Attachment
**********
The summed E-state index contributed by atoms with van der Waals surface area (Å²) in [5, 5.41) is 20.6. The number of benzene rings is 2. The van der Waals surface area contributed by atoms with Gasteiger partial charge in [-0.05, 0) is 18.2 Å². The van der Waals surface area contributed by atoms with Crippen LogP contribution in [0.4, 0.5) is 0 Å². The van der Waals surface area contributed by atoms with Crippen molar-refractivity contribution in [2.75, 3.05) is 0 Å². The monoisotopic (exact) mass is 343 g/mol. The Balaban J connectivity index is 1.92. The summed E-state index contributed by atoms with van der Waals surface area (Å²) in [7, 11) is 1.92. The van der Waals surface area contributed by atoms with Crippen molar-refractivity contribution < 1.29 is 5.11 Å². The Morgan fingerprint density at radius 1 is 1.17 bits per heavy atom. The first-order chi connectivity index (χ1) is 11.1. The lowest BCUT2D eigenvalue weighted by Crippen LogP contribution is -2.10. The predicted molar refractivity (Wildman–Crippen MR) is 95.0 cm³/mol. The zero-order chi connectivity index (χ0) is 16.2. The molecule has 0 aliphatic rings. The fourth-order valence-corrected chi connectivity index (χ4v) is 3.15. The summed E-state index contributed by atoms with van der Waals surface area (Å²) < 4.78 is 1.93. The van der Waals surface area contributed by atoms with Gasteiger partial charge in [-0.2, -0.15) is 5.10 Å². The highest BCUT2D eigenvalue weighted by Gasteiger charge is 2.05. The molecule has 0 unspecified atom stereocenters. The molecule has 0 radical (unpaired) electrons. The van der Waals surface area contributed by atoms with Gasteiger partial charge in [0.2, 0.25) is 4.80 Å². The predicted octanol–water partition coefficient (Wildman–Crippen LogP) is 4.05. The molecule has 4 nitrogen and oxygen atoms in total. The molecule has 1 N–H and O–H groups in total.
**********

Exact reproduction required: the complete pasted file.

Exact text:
The summed E-state index contributed by atoms with van der Waals surface area (Å²) in [5, 5.41) is 20.6. The number of benzene rings is 2. The van der Waals surface area contributed by atoms with Gasteiger partial charge in [-0.05, 0) is 18.2 Å². The van der Waals surface area contributed by atoms with Crippen LogP contribution in [0.4, 0.5) is 0 Å². The van der Waals surface area contributed by atoms with Crippen molar-refractivity contribution in [2.75, 3.05) is 0 Å². The monoisotopic (exact) mass is 343 g/mol. The Balaban J connectivity index is 1.92. The summed E-state index contributed by atoms with van der Waals surface area (Å²) in [7, 11) is 1.92. The van der Waals surface area contributed by atoms with Crippen molar-refractivity contribution < 1.29 is 5.11 Å². The Morgan fingerprint density at radius 1 is 1.17 bits per heavy atom. The first-order chi connectivity index (χ1) is 11.1. The lowest BCUT2D eigenvalue weighted by Crippen LogP contribution is -2.10. The predicted molar refractivity (Wildman–Crippen MR) is 95.0 cm³/mol. The zero-order chi connectivity index (χ0) is 16.2. The molecule has 0 aliphatic rings. The fourth-order valence-corrected chi connectivity index (χ4v) is 3.15. The summed E-state index contributed by atoms with van der Waals surface area (Å²) < 4.78 is 1.93. The van der Waals surface area contributed by atoms with Gasteiger partial charge in [-0.2, -0.15) is 5.10 Å². The highest BCUT2D eigenvalue weighted by Gasteiger charge is 2.05. The molecule has 0 unspecified atom stereocenters. The molecule has 0 radical (unpaired) electrons. The van der Waals surface area contributed by atoms with Gasteiger partial charge in [0.2, 0.25) is 4.80 Å². The predicted octanol–water partition coefficient (Wildman–Crippen LogP) is 4.05. The molecule has 4 nitrogen and oxygen atoms in total. The molecule has 1 N–H and O–H groups in total.